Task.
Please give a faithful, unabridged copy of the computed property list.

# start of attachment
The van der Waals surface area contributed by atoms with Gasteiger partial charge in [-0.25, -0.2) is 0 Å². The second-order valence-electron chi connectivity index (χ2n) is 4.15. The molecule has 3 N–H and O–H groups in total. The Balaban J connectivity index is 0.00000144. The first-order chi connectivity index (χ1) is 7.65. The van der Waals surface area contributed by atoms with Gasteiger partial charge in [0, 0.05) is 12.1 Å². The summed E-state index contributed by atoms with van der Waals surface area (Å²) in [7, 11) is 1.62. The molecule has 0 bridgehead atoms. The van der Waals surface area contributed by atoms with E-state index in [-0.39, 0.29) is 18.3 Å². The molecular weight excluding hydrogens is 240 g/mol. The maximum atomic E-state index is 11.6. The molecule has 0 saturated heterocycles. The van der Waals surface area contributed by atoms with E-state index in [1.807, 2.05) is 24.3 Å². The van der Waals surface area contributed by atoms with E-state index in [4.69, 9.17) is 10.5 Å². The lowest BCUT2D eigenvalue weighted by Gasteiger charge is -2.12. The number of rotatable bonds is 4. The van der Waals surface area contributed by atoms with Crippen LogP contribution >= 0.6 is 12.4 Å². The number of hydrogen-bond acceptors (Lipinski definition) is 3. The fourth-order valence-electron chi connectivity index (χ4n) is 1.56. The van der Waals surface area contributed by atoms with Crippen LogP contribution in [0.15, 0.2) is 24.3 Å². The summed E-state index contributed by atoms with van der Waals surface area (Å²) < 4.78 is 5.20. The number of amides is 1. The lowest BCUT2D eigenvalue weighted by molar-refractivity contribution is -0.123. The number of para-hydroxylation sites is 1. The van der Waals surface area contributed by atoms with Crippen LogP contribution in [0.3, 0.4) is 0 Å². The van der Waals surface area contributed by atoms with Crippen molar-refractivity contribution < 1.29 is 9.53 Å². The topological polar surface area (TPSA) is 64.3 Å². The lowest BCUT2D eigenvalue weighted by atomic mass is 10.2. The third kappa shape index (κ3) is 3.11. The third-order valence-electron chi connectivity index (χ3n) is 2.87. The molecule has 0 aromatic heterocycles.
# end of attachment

The van der Waals surface area contributed by atoms with Gasteiger partial charge in [-0.25, -0.2) is 0 Å². The second-order valence-electron chi connectivity index (χ2n) is 4.15. The molecule has 3 N–H and O–H groups in total. The Balaban J connectivity index is 0.00000144. The first-order chi connectivity index (χ1) is 7.65. The van der Waals surface area contributed by atoms with Gasteiger partial charge in [0, 0.05) is 12.1 Å². The summed E-state index contributed by atoms with van der Waals surface area (Å²) in [7, 11) is 1.62. The molecule has 0 bridgehead atoms. The van der Waals surface area contributed by atoms with E-state index in [-0.39, 0.29) is 18.3 Å². The molecular weight excluding hydrogens is 240 g/mol. The maximum atomic E-state index is 11.6. The molecule has 0 saturated heterocycles. The van der Waals surface area contributed by atoms with E-state index in [1.807, 2.05) is 24.3 Å². The van der Waals surface area contributed by atoms with E-state index in [4.69, 9.17) is 10.5 Å². The lowest BCUT2D eigenvalue weighted by Gasteiger charge is -2.12. The number of rotatable bonds is 4. The van der Waals surface area contributed by atoms with Crippen LogP contribution >= 0.6 is 12.4 Å². The number of hydrogen-bond acceptors (Lipinski definition) is 3. The fourth-order valence-electron chi connectivity index (χ4n) is 1.56. The van der Waals surface area contributed by atoms with Crippen LogP contribution in [0.15, 0.2) is 24.3 Å². The summed E-state index contributed by atoms with van der Waals surface area (Å²) < 4.78 is 5.20. The number of amides is 1. The lowest BCUT2D eigenvalue weighted by molar-refractivity contribution is -0.123. The number of para-hydroxylation sites is 1. The van der Waals surface area contributed by atoms with Crippen LogP contribution in [0.3, 0.4) is 0 Å². The van der Waals surface area contributed by atoms with Crippen molar-refractivity contribution < 1.29 is 9.53 Å². The topological polar surface area (TPSA) is 64.3 Å². The lowest BCUT2D eigenvalue weighted by atomic mass is 10.2. The third kappa shape index (κ3) is 3.11. The third-order valence-electron chi connectivity index (χ3n) is 2.87. The molecule has 0 aromatic heterocycles.